We wanted to revisit this (our second ever episode) partly to laugh at our presenting style back then, and also because it’s so full of enthusiasm, helpful tips and, most importantly, tales of young people (especially young women) seizing opportunities and forging brilliant careers in wine. And the odd second career too.
We’re also slightly amazed at how much we managed to shoe-horn into an episode in the early days of the podcast, because we also rustled up some student classics – spicy sausage pasta plus the easiest home-made pizza EVER – and lined up a selection of value Aldi wines (spoiler: not all go down well but there is a BARGAIN to be had). Some of the wines may not be available any more but, hey, the basics still hold. Our Wine A-Z takes in biodynamics before Warren asks how to tell if a wine is corked.
In our updated intro (yes, we did do SOME new work for this ‘bonus’ episode), we answer a question from listener Thom, who’s keen to know whether he should tackle his WSET Diploma exam when he’s got a 2-year-old snapping at his heels.
Original show notes are as follows:
“It’s the best thing I’ve ever done … I don’t think I’m the usual type but that’s what’s great: I don’t think there is a type.” Zoë Driver
“It felt from day one like a real adventure.” Jacob Leadley
The UK wine and spirit industry employs 358,000 people, with sales worth £22 billion (WSTA)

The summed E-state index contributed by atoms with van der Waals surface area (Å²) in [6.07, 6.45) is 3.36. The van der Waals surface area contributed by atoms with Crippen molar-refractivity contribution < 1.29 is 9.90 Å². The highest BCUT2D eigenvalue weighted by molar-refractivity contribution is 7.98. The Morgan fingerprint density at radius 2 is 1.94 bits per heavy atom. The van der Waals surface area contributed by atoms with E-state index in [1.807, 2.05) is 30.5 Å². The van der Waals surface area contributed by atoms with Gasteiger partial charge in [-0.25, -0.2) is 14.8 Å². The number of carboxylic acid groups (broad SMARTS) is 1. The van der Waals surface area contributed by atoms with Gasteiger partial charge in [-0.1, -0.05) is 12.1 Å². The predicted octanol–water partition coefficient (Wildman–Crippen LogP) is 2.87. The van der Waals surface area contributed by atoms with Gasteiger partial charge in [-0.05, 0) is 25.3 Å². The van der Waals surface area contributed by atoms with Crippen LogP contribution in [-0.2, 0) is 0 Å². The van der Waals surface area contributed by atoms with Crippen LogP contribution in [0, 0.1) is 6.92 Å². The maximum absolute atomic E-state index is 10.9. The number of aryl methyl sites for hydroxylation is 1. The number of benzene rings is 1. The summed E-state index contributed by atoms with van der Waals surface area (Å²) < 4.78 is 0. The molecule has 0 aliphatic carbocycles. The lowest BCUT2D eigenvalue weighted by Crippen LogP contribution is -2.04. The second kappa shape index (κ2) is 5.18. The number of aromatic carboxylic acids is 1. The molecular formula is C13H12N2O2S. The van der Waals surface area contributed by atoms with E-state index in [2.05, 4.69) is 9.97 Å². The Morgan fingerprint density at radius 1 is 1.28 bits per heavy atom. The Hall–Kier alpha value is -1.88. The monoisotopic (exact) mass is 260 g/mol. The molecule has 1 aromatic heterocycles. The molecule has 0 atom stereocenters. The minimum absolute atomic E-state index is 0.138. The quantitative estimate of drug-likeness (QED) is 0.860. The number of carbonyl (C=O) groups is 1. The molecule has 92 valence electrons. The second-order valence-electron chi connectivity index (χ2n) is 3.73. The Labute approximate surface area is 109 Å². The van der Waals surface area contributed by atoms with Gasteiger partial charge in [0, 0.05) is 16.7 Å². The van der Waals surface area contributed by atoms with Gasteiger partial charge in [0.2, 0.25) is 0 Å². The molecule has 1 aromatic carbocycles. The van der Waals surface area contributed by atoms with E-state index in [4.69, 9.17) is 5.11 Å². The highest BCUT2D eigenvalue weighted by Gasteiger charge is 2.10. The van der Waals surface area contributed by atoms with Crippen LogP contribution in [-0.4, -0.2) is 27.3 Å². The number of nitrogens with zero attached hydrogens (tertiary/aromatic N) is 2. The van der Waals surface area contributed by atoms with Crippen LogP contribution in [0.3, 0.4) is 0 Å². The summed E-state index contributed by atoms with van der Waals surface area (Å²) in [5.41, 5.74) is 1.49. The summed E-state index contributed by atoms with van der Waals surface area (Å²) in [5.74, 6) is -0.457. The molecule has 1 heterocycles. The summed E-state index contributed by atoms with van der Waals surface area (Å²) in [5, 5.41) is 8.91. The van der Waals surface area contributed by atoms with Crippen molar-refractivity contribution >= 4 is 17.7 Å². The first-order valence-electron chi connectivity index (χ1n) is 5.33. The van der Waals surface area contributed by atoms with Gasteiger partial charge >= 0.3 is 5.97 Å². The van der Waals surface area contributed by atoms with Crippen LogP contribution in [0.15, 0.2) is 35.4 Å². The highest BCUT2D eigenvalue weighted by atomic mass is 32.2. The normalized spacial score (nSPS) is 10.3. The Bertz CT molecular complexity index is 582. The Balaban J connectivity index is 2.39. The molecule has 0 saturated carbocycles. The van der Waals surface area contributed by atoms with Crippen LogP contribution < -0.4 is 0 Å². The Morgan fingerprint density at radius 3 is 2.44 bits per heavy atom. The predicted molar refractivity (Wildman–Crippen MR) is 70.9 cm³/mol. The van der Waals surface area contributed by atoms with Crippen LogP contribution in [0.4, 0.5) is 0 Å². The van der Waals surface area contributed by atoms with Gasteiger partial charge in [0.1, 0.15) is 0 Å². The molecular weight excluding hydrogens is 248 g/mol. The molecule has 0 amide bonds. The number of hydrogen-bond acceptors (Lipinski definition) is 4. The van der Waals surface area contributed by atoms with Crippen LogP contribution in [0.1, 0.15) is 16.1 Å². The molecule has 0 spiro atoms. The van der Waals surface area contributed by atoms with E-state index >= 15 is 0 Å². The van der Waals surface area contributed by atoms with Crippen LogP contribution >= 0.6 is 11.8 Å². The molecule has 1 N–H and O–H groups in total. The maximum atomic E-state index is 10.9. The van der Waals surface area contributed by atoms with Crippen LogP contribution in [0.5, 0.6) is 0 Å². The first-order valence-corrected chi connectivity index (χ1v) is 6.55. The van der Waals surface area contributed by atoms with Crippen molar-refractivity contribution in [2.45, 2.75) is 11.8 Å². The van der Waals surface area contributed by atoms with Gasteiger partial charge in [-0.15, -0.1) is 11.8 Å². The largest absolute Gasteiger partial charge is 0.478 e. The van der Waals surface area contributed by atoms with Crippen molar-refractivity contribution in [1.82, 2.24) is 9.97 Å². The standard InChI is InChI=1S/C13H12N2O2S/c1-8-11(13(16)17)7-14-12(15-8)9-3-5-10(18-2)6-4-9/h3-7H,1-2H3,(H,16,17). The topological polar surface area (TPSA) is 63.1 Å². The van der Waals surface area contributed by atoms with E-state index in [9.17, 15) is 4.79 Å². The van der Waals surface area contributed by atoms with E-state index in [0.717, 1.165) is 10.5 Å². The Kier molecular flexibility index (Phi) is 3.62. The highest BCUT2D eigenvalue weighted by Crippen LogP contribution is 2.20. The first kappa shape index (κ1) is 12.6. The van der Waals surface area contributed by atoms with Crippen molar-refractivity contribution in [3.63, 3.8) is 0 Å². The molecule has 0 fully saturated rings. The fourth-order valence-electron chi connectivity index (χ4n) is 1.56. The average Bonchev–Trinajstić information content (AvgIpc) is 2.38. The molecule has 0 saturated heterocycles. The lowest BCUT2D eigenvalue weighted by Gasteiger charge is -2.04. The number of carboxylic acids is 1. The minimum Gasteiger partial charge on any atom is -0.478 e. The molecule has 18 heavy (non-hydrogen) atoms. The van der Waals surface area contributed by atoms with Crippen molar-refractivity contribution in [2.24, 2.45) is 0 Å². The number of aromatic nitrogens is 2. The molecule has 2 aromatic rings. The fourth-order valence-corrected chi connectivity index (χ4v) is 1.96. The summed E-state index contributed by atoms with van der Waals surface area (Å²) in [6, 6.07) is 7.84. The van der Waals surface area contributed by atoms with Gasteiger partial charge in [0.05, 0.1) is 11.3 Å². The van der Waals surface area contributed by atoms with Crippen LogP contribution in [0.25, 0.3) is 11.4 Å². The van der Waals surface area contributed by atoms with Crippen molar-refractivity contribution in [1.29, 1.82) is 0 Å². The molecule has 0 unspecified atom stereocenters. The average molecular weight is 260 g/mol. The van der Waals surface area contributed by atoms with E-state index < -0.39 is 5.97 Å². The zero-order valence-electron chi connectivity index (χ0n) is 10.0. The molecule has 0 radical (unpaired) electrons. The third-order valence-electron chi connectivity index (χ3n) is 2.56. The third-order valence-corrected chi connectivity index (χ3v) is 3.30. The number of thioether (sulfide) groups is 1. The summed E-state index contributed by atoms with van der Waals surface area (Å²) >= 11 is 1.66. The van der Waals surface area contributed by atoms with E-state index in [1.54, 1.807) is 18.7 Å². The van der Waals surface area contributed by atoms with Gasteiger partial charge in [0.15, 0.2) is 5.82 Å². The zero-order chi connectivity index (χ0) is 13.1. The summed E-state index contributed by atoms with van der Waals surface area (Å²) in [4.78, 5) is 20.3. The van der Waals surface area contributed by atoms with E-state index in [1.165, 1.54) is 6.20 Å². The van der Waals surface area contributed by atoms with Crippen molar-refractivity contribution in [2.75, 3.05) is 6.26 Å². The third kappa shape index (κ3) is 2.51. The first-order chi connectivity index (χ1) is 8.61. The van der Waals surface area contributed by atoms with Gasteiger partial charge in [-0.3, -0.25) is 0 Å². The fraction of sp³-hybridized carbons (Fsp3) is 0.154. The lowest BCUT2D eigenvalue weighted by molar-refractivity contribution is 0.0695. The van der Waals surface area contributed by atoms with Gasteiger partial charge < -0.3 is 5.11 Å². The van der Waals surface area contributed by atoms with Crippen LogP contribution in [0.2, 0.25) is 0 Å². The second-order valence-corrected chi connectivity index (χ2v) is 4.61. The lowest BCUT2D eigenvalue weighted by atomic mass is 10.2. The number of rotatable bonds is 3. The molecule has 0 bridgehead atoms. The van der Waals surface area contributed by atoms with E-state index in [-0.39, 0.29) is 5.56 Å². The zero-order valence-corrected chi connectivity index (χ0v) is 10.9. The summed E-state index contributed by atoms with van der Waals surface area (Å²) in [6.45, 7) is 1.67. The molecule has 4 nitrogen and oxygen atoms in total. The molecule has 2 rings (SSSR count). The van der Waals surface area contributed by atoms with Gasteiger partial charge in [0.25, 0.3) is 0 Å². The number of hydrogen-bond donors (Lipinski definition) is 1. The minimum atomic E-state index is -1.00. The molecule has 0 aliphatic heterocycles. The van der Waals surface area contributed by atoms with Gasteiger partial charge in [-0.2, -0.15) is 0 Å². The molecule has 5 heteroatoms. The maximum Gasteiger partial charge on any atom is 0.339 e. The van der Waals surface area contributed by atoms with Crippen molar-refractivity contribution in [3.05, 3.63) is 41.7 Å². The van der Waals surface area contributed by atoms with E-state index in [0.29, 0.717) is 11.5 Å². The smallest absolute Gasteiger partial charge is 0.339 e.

“If conventional agriculture is pop, organics is blues and biodynamics is pretty funky jazz.” Peter
Spicy sausage pasta
This recipe is super simple and one we made up ourselves – with a little help from the fabulous Jamie Oliver! It’s subtly spicy and full of tangy tomato flavours that, as ever, are a match made in heaven for the fresh basil, Parmesan and pine nuts. We tend to buy good quality dried-egg pappardelle, which is the ideal accompaniment, but if you’re on a budget then inexpensive tagliatelle is a good alternative.
Grill the pine nuts until golden brown and set aside.
For the sauce, pour enough extra virgin olive oil into a medium sized saucepan to coat the bottom of the pan. Add the garlic and the red chilli (left whole but pierced 3 or 4 times with a sharp knife), as well as the chopped stalks of the basil, to the pan and cook over a medium heat for 1-2 minutes, shaking the contents around gently until the garlic just begins to sizzle.
Carefully tip in the tomatoes (they will spit as they hit the hot oil) before adding the red wine vinegar, ½ tsp of salt and a good twist of freshly grated black pepper. Stir everything together and allow to simmer for 15-20 minutes.
Meanwhile chop each sausage into six pieces (we use kitchen scissors for this) and set aside. Warm a good glug of regular olive oil in a large, wide-based frying pan and add the chopped sausage. Cook over a medium to high heat, stirring regularly, for around 10 minutes until the sausage pieces are beginning to brown and caramelise.
When the tomato sauce is ready tip it over the sausages (leave the chilli in the sauce at this point) and stir to coat. Allow to simmer for 10-15 minutes.
Cook the pasta according to the packet instructions.
Remove the chilli from the sausage sauce.
Serve the pasta in individual bowls topped with a large spoonful or two of sausage sauce, a generous amount of freshly grated parmesan, some roughly chopped basil leaves and a sprinkle of toasted pine nuts. Finish with a drizzle of extra virgin olive oil and a twist of black pepper.
Super easy puff pastry pizza